If you have Netflix, you can stream the documentary (which might put a few pennies in his pocket) but it’s also available for purchase on dvd or you could make a donation directly to the family here. If you’re a fan of his music, it would be a great way to give something back to someone who really needs the help.
Back to the podcast – If you like the podcast please let me know. If you really like it – leaving a rating on iTunes would be really appreciated!
More posts and podcasts are on their way Next time, I’ll talk about the best ice cream shop in NY that you never heard of (unless you know where Sammonsville is)!
A trip to Radio Shack netted me a score on a $6 boom stand and a replacement wind screen for my Shure so audio wise hopefully this is a step up from podcasts 1-3. I’m still sussing levels out (like at the end of the podcast when the music drowns me out a little bit while I’m hawking my wares so I guess I’ll take that as a lesson to make sure that I keep my energy level up from beginning to end!
Guit-A-Grip Episode #4 – Show Notes
When I recorded this podcast, I was sitting about 4 feet away from Mrs. Collins who was sound asleep but listening back to it, it sounds like a late night cough suppressant commercial! I hope that no one mistakes my dry delivery on this as being lacksidasical about the subject matter. It’s just that volume may have subdued my passion.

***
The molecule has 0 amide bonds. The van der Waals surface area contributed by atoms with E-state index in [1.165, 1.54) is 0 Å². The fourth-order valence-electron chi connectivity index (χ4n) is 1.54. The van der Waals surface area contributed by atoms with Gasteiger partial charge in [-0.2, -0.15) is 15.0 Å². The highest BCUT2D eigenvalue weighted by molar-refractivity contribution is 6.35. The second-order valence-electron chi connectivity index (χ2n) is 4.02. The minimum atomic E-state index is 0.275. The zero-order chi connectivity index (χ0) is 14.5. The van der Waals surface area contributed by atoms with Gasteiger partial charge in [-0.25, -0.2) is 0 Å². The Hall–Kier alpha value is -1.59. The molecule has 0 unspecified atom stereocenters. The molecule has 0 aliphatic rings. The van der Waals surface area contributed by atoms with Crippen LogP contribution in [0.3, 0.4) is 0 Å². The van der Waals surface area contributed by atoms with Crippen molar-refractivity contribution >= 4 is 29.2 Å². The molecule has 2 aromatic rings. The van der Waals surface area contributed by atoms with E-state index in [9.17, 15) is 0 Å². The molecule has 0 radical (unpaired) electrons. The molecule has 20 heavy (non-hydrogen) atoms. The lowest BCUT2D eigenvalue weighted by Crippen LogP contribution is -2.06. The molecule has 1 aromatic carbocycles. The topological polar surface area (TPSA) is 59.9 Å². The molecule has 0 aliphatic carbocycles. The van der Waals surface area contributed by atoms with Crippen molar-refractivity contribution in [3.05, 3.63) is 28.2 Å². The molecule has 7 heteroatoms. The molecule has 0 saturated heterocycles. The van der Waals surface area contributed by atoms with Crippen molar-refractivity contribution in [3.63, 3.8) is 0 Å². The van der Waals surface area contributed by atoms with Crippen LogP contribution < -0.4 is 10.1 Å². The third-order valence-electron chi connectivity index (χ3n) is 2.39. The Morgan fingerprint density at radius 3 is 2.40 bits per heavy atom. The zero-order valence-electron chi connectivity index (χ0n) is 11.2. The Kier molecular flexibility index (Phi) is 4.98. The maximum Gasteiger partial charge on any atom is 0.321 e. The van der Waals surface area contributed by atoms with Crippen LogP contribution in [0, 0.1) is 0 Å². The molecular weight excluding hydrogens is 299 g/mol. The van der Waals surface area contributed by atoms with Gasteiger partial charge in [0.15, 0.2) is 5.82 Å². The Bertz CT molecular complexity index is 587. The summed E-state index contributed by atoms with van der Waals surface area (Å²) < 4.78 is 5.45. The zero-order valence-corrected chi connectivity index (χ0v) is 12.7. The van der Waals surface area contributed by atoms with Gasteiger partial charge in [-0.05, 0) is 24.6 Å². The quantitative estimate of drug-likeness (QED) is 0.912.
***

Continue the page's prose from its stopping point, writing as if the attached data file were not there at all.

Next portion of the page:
It’s easy to get sucked into the trappings of using someone else’s definition of success and not realize it. (Hence the title of the podcast). One thing alluded to in the podcast (but not stated out right) is that as an artist, you need to have as objective a view about your skill set as you can. Telling yourself that you suck at something isn’t going to make you better at it.
At a certain point, everyone sucks at everything.
It’s called being a baby.
You have no skills as a baby. You suck at walking, at talking, Hell even craping in a socially acceptable manner is a dismal failure. However, you learn all of those skills – because they’re just skill sets and behaviors that you have to learn – and no one expects you to be awesome at anything out of the gate.
So you’re not a baby anymore, but adopting a mindset that everything is a skill that can be learned will probably help you grow much faster than adopting a mindset that says, “I suck at this.” There’s a story in the podcast that touches on this idea as well.
This is the topic of a whole other podcast, but the important thing to note about mindsets is that they can be changed.
As humans, we have the capacity to be adaptive individuals.
The good news is that you don’t have to maintain a defeatist mindset.
The “bad news” is that you have to be self-aware enough to understand your mindset, and emotionally distant enough to analyze your reaction and make a conscious decision to react to situations differently.
That requires habitual behavior, awareness and discipline.
A topic for another time…but something to consider as this podcast rolls along.
I hope the thoughts on success help! If you like the podcast please let me know. If you really like it – leaving a rating on iTunes would be really appreciated.
More posts and podcasts are on their way. Thanks again!